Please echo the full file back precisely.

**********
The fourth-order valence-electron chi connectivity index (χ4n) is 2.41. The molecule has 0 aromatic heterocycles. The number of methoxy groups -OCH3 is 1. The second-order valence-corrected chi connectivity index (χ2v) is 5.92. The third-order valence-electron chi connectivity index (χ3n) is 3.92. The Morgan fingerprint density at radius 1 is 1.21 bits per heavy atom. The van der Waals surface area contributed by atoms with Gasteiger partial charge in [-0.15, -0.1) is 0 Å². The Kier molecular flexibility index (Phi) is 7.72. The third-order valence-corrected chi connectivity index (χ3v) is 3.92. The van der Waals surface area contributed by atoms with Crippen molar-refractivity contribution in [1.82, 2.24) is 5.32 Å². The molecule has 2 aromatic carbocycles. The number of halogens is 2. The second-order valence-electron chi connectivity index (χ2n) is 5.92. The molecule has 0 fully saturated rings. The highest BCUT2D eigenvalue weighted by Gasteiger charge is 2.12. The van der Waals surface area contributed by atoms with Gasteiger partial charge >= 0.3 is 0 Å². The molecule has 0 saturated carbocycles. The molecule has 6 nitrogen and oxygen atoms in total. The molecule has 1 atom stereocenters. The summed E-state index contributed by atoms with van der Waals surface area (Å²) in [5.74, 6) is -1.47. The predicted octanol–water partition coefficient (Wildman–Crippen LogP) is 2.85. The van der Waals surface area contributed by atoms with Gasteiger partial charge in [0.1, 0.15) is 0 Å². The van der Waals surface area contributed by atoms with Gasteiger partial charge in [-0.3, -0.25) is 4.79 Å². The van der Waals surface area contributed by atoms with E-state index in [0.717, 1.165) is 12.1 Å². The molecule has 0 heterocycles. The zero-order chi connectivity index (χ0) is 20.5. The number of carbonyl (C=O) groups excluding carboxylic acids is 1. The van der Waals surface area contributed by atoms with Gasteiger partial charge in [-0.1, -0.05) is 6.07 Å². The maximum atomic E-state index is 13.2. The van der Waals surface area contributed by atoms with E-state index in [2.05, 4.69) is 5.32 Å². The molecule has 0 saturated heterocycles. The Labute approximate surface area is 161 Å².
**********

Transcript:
The fourth-order valence-electron chi connectivity index (χ4n) is 2.41. The molecule has 0 aromatic heterocycles. The number of methoxy groups -OCH3 is 1. The second-order valence-corrected chi connectivity index (χ2v) is 5.92. The third-order valence-electron chi connectivity index (χ3n) is 3.92. The Morgan fingerprint density at radius 1 is 1.21 bits per heavy atom. The van der Waals surface area contributed by atoms with Gasteiger partial charge in [-0.15, -0.1) is 0 Å². The Kier molecular flexibility index (Phi) is 7.72. The third-order valence-corrected chi connectivity index (χ3v) is 3.92. The van der Waals surface area contributed by atoms with Crippen molar-refractivity contribution in [1.82, 2.24) is 5.32 Å². The molecule has 2 aromatic carbocycles. The number of halogens is 2. The second-order valence-electron chi connectivity index (χ2n) is 5.92. The molecule has 0 fully saturated rings. The highest BCUT2D eigenvalue weighted by Gasteiger charge is 2.12. The van der Waals surface area contributed by atoms with Gasteiger partial charge >= 0.3 is 0 Å². The molecule has 0 saturated carbocycles. The molecule has 6 nitrogen and oxygen atoms in total. The molecule has 1 atom stereocenters. The summed E-state index contributed by atoms with van der Waals surface area (Å²) in [5.74, 6) is -1.47. The predicted octanol–water partition coefficient (Wildman–Crippen LogP) is 2.85. The van der Waals surface area contributed by atoms with Gasteiger partial charge in [0.1, 0.15) is 0 Å². The van der Waals surface area contributed by atoms with Gasteiger partial charge in [-0.3, -0.25) is 4.79 Å². The van der Waals surface area contributed by atoms with E-state index in [0.717, 1.165) is 12.1 Å². The molecule has 0 heterocycles. The zero-order chi connectivity index (χ0) is 20.5. The number of carbonyl (C=O) groups excluding carboxylic acids is 1. The van der Waals surface area contributed by atoms with Gasteiger partial charge in [-0.1, -0.05) is 6.07 Å². The maximum atomic E-state index is 13.2. The van der Waals surface area contributed by atoms with E-state index in [2.05, 4.69) is 5.32 Å². The molecule has 0 saturated heterocycles. The Labute approximate surface area is 161 Å².